Bohm: Yes. The notion of permanent identity would go by the wayside. This would be terrifying at first. The present mind, identified as it is with the personality, would react to protect the sense of personal "self" against that terror.

              Omni: That seems to fit in well with your thoughts about death.

              Bohm: Death must be connected with questions of time and identity. When you die, everything on which your identity depends is going. All things in your memory will go. Your whole definition of what you are will go. The whole sense of being separate from anything will go because that's part of your identity. Your whole sense of time must go. Is there anything that will exist beyond death? That is the question everybody has always asked. It doesn't make sense to say something goes on in time. Rather I would say everything sinks into the implicate order, where there is no time. But suppose we say that right now, when I'm alive, the same thing is happening. The implicate order is unfolding to be me again and again each moment. And the past me is gone.

              Omni: The past you, then, has been snatched back into the implicate order.

              Bohm: That's right. Anything I know about "me" is in the past. The present "me" is the unknown. We say there is only one implicate order, only one present. But it projects itself as a whole series of moments. Ultimately, all moments are really one. Therefore now is eternity.

              In one sense, everything, including me, is dying every moment into eternity and being born again, so all that will happen at death is that from a certain moment certain features will not be born again. But our whole thought process causes us to confront this with great fear in an attempt to preserve identity. One of my interests at this stage of life is looking at that fear.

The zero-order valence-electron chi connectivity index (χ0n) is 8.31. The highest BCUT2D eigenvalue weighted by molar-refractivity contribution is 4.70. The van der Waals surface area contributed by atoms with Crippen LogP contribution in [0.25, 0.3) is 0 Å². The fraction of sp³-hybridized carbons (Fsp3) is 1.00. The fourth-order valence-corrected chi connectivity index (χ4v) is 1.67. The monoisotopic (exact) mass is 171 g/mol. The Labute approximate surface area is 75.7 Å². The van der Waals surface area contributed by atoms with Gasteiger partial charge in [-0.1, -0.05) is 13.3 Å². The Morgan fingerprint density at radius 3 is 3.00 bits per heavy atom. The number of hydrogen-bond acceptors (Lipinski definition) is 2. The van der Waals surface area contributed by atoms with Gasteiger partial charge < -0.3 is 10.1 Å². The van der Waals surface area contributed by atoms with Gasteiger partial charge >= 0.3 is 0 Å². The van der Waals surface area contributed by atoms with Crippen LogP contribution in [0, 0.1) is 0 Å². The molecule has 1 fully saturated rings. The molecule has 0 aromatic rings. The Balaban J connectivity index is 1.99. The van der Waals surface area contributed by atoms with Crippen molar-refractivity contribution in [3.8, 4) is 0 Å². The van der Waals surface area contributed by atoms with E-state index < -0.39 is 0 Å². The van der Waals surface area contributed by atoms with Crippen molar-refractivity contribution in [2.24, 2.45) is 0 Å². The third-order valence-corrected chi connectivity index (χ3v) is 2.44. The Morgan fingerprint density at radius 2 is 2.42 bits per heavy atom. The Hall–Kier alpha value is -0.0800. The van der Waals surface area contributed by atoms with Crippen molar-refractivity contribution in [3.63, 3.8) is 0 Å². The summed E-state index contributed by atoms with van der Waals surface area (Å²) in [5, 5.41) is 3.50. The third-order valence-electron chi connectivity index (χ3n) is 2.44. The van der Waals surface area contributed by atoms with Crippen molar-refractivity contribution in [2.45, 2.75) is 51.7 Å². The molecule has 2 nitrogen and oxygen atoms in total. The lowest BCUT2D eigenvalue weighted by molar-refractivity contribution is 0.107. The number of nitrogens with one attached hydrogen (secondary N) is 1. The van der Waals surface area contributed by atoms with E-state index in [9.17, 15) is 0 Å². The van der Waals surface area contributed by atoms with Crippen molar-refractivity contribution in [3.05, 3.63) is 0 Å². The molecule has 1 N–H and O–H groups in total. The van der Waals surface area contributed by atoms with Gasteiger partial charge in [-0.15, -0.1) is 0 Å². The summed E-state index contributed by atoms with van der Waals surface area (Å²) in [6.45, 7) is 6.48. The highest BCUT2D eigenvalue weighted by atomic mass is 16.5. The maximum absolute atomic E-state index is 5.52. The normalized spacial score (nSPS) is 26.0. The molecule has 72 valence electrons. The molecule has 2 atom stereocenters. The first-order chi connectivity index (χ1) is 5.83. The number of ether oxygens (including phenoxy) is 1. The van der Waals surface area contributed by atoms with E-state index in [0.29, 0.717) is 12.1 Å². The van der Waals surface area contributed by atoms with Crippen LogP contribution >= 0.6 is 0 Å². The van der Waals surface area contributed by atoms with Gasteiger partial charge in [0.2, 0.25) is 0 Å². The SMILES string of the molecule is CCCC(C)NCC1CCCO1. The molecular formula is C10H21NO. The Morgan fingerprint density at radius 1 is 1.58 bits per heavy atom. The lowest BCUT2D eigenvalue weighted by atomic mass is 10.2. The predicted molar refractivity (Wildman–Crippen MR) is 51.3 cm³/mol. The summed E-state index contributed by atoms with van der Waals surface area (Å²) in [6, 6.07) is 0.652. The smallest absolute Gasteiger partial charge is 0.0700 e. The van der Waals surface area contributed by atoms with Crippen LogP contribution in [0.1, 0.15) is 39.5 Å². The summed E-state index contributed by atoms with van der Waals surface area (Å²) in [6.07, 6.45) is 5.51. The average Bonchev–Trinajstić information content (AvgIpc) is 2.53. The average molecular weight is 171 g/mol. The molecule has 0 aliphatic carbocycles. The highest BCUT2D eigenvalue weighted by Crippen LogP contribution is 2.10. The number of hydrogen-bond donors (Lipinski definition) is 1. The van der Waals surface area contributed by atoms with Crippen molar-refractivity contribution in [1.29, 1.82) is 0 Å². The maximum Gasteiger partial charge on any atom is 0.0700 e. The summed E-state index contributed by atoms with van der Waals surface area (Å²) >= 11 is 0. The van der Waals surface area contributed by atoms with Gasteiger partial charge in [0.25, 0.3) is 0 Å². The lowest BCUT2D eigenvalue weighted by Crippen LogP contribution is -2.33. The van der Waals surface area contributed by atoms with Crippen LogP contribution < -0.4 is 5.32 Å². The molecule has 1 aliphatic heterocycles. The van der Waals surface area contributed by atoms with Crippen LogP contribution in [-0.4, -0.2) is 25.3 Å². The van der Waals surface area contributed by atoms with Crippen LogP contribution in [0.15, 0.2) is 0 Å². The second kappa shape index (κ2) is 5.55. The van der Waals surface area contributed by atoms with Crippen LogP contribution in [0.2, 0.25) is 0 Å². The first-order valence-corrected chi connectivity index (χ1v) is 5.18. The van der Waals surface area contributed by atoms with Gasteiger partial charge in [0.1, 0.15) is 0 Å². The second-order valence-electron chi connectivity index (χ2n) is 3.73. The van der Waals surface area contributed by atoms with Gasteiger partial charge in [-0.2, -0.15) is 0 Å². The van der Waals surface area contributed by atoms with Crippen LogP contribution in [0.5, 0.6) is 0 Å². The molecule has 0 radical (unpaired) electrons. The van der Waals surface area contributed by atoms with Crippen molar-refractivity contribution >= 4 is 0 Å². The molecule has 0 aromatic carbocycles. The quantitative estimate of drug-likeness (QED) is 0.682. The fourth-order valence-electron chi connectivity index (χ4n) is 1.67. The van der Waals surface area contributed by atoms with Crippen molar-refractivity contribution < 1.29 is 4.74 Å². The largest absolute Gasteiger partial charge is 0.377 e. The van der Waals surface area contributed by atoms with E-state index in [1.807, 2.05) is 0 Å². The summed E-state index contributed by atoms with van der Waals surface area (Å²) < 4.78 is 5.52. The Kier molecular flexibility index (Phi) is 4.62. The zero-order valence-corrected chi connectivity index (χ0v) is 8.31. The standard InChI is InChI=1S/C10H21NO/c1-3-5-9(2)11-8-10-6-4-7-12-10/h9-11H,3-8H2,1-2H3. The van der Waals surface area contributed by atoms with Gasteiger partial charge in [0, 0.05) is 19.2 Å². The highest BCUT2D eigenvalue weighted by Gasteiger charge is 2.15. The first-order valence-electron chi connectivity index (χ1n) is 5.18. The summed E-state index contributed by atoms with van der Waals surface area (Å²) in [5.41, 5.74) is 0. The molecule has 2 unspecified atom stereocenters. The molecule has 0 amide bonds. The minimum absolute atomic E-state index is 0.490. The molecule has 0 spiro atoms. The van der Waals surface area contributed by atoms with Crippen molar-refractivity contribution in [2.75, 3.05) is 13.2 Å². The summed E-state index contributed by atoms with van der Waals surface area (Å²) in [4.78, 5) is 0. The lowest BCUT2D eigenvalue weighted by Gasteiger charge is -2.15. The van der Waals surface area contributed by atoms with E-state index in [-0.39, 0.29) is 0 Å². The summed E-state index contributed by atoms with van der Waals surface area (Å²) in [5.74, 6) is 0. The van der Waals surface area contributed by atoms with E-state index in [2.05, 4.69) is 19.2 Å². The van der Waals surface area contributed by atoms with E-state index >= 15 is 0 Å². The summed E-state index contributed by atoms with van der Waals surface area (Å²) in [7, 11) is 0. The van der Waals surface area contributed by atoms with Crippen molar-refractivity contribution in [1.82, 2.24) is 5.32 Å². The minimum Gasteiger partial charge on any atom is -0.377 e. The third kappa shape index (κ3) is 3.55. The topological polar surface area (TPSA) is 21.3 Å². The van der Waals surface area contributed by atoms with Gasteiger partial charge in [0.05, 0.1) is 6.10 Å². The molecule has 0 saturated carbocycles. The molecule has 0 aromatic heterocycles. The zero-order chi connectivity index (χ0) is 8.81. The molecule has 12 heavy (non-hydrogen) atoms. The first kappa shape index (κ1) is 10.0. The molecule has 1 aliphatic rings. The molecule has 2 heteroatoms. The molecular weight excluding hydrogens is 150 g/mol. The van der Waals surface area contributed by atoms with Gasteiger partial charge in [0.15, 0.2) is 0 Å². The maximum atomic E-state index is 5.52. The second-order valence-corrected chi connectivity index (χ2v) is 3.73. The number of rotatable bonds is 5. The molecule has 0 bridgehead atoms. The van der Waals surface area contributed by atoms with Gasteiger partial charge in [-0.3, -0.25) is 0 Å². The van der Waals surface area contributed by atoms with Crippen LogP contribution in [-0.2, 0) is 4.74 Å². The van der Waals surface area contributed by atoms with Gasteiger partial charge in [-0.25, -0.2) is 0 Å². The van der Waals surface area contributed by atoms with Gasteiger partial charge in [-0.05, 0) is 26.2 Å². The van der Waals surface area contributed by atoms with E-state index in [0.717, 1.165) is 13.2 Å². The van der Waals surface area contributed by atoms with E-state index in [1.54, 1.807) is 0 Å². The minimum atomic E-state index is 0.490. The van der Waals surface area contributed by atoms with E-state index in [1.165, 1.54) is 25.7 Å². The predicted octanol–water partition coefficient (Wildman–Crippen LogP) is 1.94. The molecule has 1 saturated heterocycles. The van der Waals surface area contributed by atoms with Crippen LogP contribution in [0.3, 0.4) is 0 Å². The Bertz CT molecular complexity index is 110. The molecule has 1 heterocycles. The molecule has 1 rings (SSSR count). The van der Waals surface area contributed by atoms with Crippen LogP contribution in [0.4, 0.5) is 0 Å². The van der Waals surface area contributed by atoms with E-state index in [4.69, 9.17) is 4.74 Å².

See also
              Bohm Biederman Correspondence
              David Bohm



              David Bohm and the Implicate Order
              By David Pratt

              The death of David Bohm on 27 October 1992 is a great loss not only for the physics community but for all those interested in the philosophical implications of modern science. David Bohm was one of the most distinguished theoretical physicists of his generation, and a fearless challenger of scientific orthodoxy. His interests and influence extended far beyond physics and embraced biology, psychology, philosophy, religion, art, and the future of society. Underlying his innovative approach to many different issues was the fundamental idea that beyond the visible, tangible world there lies a deeper, implicate order of undivided wholeness.

              David Bohm was born in Wilkes-Barre, Pennsylvania, in 1917. He became interested in science at an early age, and as a young boy invented a dripless teapot, and his father, a successful businessman, urged him to try to make a profit on the idea. But after learning that the first step was to conduct a door-to-door survey to test market demand, his interest in business waned and he decided to become a theoretical physicist instead.

              In the 1930s he attended Pennsylvania State College where he became deeply interested in quantum physics, the physics of the subatomic realm. After graduating, he attended the University of California, Berkeley. While there he worked at the Lawrence Radiation Laboratory where, after receiving his doctorate in 1943, he began what was to become his landmark work on plasmas (a plasma is a gas containing a high density of electrons and positive ions). Bohm was surprised to find that once electrons were in a plasma, they stopped behaving like individuals and started behaving as if they were part of a larger and interconnected whole. He later remarked that he frequently had the impression that the sea of electrons was in some sense alive.